Despite criticism from some residents, Bethlehem City Council gave its unanimous approval Tuesday night to sell an odd-shaped tract of land near the Hill to Hill Bridge to a developer who wants to build a three-story office building on it.
Council also voted 7-0 to approve a $1 a year lease with the South Bethlehem Neighborhood Center, which wants to revitalize a pocket park along East 4th Street, a move that also angered one resident.
Council followed the recommendation of its Parks and Public Property Committee in voting to sell the .67-acre tract along West 3rd Street near the Perkins restaurant to Triple Net Investments XXXI, of Asbury, N.J., for $45,000.
News that a deal was in the works was made public by Mayor John Callahan on April 2. The land will be consolidated into an adjacent parcel owned by Triple Net.
A representative of the developer said he has met with property owners near the parcel -- namely, the Cathedral Church of the Nativity, Perkins and Sayre Mansion -- and "we told them we'd be happy to work with them through the [land development] process."
Council members William Reynolds and Karen Dolan and council president Eric Evans all spoke in favor of the sale.
Reynolds predicted the sale would ultimately "add jobs and revenue to the city" as well as put a property back on the tax rolls.
Dolan called the property "a gateway corner" to the South Side business district, and said the land "doesn't meet the requirements for open space [use] … You can't have an open space park at the edge of a highway [Route 378]."
She said a new building on the parcel would be "a boost and a boon to the city," and would mean "more feet on the ground [and] more jobs."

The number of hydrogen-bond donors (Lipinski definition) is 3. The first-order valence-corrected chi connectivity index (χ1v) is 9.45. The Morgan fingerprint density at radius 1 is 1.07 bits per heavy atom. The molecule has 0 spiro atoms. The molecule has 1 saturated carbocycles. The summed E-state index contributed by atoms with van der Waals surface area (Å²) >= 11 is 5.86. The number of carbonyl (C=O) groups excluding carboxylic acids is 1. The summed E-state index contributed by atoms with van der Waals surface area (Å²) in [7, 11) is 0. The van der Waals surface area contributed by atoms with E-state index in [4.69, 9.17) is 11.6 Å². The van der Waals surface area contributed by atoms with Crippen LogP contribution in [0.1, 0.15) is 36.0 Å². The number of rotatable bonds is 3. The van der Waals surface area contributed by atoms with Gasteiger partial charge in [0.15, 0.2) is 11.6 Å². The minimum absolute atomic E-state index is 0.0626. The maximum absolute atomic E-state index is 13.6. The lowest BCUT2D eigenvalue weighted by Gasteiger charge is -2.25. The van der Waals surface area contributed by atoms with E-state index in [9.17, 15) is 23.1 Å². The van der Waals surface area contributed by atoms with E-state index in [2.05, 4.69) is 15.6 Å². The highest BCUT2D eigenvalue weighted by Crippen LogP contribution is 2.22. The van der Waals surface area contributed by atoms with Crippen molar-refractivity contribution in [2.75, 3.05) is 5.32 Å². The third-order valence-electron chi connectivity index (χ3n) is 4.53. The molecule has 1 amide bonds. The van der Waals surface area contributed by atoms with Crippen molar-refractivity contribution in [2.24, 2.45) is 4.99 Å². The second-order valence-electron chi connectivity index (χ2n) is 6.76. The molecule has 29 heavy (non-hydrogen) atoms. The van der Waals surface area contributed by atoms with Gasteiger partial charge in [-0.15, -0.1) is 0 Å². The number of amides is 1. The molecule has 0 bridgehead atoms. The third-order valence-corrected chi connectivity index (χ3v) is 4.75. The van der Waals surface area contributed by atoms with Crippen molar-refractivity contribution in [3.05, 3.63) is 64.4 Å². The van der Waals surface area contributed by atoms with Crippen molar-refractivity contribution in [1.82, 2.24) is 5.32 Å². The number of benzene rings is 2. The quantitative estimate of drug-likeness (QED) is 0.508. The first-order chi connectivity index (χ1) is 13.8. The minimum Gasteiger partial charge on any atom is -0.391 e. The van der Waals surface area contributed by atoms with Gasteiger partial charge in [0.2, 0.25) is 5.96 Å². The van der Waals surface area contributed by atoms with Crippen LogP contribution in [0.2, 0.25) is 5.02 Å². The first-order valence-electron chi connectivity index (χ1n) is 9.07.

Dana Grubb, president of the South Bethlehem Historical Society, said while he agreed with most everything council members said, he still had reservations that "a very attractive view of the city will be [negatively] impacted" by the kind of building being proposed by Triple Net.
He said he hoped any plans for the parcel "maybe can be done with a little more sensitivity."
South Side resident Mary Pongracz was more blunt. "This triangle project is an insult to the people who live in the neighborhood. Why are we denigrating [this] neighborhood again?"
The developer's plan for the parcel will be studied by the city planning commission.
Grubb and Pongracz also commented on the pocket park revitalization project at 727 East 4th Street. The South Bethlehem Neighborhood Center will use $25,000 in grant money and volunteers to begin work on Thursday, with hopes of having it opened in June.
Grubb, a retired city employee, said he recalled when the plot was renovated with Community Development Block Grant funds. "I can see that wasn't money that was well spent," he told council.
Pongracz said the money will be used to turn the plot "into a dump yard of stone benches and stone gargoyles."
Reynolds defended the park project, saying it is a much-needed addition to that side of town.
Dolan called the project "well planned," and praised the replanting of "native plants" and installation of game tables, concrete urns and benches that will be done by Neighborhood Center volunteers.